Taking the (negative) emotion out of selling


Through working closely with salespeople in the restoration industry, I’ve noticed a trait, or lack thereof, that determines whether or not salespeople will excel in the position: Do they stand and perform under pressure, or do they bail out when challenged?

Bailing out can show itself through more obvious signs, such as a salesperson failing to meet everyday responsibilities or consistently hit key performance indicators. But it often occurs mentally, supported by negative thoughts, such as:

  • “No one cares about what I have to say.”
  • “I’m clearly interrupting their day.”
  • “How am I going to get over that objection?”
  • “I’m not offering them anything of value.”
  • “I hope they don’t ask me about…”

Salespeople tend to have these self-defeating thoughts because they lack emotional discipline. When salespeople become emotionally involved in the sale, they lose options, listen poorly and hand over control of the situation to their prospect. It’s the salesperson’s job to get the prospect emotionally involved in the sale, and that’s impossible to do when the salesperson is the one getting emotional.

Anytime a salesperson lacks conviction or confidence, demonstrates self-doubt or visibly becomes unsure or discontented during a sale, they open the door for the prospect to sense weakness in both the salesperson and their offering. And when this happens, it’s extremely difficult for the salesperson to regain credibility and control.

Now, emotion can certainly be a positive thing in sales and it absolutely should not be eliminated from one’s selling approach. Enthusiasm is a necessary component of successful selling, and no one wants to come across as being stiff or robotic. But, salespeople must learn how to silence the internal patterns of negative thinking that put them at a disadvantage before the conversation even begins.

The very best salespeople understand that failure in a sales role does not equal failure as a person. Selling is not a job for everyone and people flameout in the position all the time because it’s exceptionally difficult.

But those that succeed in this role know that their shortcomings as a professional aren’t a reflection of their self-worth. They can separate the job from the person and separate failures in a role from the perception of their own self-image.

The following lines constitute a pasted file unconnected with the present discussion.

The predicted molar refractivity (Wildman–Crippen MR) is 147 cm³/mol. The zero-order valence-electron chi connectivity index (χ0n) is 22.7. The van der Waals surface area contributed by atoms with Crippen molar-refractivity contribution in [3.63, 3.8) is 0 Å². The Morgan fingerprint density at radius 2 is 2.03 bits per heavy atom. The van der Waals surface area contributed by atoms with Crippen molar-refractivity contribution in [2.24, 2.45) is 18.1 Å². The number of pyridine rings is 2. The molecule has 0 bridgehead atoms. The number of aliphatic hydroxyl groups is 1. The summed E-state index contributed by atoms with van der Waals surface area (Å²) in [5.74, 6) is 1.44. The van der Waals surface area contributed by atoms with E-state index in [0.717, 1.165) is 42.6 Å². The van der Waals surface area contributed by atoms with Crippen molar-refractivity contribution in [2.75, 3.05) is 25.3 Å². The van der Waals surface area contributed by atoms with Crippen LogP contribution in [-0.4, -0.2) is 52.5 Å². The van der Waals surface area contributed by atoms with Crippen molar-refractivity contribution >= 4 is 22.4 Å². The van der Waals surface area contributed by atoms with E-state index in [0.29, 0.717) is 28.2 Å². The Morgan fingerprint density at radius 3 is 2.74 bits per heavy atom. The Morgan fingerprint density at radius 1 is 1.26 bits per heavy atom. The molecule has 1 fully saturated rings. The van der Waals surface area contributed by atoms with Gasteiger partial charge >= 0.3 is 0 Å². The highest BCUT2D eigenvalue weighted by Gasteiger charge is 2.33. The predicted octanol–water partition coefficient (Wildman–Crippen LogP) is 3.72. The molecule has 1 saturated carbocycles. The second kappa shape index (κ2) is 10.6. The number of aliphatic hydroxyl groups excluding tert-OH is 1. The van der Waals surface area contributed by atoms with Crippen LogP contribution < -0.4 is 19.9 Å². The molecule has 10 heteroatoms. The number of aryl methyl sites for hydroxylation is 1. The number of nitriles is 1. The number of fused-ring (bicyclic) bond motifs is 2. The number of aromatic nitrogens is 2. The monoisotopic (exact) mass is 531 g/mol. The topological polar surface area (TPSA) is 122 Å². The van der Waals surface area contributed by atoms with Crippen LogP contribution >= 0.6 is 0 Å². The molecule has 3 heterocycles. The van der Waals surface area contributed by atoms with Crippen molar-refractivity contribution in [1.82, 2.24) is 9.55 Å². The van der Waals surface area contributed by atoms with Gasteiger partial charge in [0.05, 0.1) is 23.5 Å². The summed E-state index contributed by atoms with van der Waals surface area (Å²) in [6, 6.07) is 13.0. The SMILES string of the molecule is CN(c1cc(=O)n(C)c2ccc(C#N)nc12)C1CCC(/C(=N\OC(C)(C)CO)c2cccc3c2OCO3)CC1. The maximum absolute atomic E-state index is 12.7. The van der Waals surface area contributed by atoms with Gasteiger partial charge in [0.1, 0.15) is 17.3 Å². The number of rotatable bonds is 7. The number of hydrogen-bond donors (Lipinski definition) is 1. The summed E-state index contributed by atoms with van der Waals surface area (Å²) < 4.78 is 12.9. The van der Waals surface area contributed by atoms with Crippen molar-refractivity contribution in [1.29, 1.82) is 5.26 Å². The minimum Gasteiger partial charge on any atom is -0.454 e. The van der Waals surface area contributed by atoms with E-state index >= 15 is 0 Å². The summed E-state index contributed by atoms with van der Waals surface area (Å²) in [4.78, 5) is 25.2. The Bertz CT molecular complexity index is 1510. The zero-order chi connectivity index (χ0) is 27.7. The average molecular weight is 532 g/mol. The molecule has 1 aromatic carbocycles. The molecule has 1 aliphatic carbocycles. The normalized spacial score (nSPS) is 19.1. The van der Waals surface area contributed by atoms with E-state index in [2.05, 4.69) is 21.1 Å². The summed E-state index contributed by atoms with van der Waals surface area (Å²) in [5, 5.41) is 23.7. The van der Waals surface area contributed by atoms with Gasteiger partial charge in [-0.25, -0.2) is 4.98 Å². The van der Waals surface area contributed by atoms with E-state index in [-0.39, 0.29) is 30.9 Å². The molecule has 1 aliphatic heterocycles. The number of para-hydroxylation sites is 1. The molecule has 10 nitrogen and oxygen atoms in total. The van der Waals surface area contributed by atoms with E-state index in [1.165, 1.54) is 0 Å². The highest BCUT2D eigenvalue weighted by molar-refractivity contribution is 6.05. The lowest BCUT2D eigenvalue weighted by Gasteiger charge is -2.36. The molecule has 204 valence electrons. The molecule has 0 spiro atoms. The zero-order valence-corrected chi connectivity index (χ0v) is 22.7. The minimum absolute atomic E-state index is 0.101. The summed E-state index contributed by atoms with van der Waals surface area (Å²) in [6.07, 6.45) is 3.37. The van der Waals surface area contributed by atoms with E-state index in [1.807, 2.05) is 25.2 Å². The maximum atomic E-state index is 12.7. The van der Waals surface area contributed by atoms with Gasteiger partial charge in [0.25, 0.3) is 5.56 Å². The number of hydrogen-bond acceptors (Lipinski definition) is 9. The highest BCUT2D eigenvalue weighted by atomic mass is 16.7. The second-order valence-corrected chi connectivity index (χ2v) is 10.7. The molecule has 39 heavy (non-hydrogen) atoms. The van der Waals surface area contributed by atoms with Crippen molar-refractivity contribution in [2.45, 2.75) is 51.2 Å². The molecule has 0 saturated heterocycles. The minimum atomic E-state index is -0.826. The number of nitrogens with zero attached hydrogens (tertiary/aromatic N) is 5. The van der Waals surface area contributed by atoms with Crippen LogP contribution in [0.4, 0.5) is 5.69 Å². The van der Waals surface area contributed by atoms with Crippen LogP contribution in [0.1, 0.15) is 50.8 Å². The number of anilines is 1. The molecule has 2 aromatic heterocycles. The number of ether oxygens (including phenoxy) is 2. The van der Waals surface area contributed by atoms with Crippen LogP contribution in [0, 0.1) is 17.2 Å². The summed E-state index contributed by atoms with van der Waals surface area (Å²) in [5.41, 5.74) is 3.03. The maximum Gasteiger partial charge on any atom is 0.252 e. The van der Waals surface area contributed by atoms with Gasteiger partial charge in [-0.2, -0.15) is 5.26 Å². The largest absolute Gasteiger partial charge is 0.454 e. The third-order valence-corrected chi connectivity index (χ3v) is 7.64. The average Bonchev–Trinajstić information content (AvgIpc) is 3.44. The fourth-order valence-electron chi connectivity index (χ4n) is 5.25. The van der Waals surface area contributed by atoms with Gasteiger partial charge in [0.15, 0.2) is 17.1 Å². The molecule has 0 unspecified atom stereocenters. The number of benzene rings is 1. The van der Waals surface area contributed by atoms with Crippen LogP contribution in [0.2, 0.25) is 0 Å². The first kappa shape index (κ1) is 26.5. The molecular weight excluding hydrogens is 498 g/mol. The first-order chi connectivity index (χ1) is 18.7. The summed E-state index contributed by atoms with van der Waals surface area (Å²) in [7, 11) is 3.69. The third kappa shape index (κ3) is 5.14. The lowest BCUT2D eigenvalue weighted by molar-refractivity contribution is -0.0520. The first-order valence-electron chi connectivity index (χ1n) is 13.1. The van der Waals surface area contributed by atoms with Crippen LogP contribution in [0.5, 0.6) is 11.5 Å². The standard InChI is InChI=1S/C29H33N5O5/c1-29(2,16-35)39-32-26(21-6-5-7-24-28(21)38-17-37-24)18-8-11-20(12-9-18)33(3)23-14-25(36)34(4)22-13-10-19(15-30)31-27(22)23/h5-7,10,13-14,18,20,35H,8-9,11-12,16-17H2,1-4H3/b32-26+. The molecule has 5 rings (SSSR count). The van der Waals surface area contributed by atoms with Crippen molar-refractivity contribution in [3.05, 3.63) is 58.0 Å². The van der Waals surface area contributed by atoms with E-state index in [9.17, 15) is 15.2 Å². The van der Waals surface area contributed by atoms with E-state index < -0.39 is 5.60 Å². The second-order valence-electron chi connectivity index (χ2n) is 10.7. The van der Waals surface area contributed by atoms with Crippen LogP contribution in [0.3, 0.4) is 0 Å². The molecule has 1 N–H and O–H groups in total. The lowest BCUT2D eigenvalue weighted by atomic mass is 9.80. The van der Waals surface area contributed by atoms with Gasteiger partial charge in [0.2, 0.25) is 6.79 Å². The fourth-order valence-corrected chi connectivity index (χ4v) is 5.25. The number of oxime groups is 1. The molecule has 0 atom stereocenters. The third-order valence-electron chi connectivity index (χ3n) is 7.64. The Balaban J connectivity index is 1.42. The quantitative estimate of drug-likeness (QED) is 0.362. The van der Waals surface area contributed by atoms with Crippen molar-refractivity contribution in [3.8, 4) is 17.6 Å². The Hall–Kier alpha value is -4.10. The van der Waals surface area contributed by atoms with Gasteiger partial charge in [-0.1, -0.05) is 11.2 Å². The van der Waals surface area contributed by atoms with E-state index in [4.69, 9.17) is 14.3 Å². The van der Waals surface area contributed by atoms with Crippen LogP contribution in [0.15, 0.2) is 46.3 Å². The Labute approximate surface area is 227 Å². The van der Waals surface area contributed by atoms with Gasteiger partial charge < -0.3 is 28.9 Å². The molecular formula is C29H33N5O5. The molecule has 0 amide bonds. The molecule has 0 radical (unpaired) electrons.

Issues with emotional discipline are not simple to correct, but there are several approaches that can help steer things in the right direction. Salespeople must learn to visualize success prior to the sales encounter and routinely use positive affirmations to boost their confidence. If salespeople feel defeated inside before they even initiate a conversation, they’ll only be successful with the weakest of prospects who do not challenge them (and those prospects represent a very small percentage of potential business).

Another way to conquer emotional issues is through proper preparation. Salespeople often hear the same objections or stoppers, so they need to prepare by practicing these situations enough that their responses become natural. Practice under pressure leads to less pressure in live selling situations.

Experience shows that salespeople who learn to control their emotions are consistently more effective, especially when they have a model and process to follow. If they can get over the emotional baggage and learn to repeat what has already been proven to work for them, amazing results can be attained.

Tim Miller is the president and chief executive officer (CEO) of Business Development Associates Inc. Miller is a highly regarded sales and marketing expert in the industry, and brings 30 years of experience and a unique perspective to help businesses solve their problems and grow to the next level. He is also a published author in several trade magazines and speaks at multiple industry events and conferences throughout the year, where he leverages his business experience in both the restoration industry and his other entrepreneurial ventures, including his own construction company in New Mexico.

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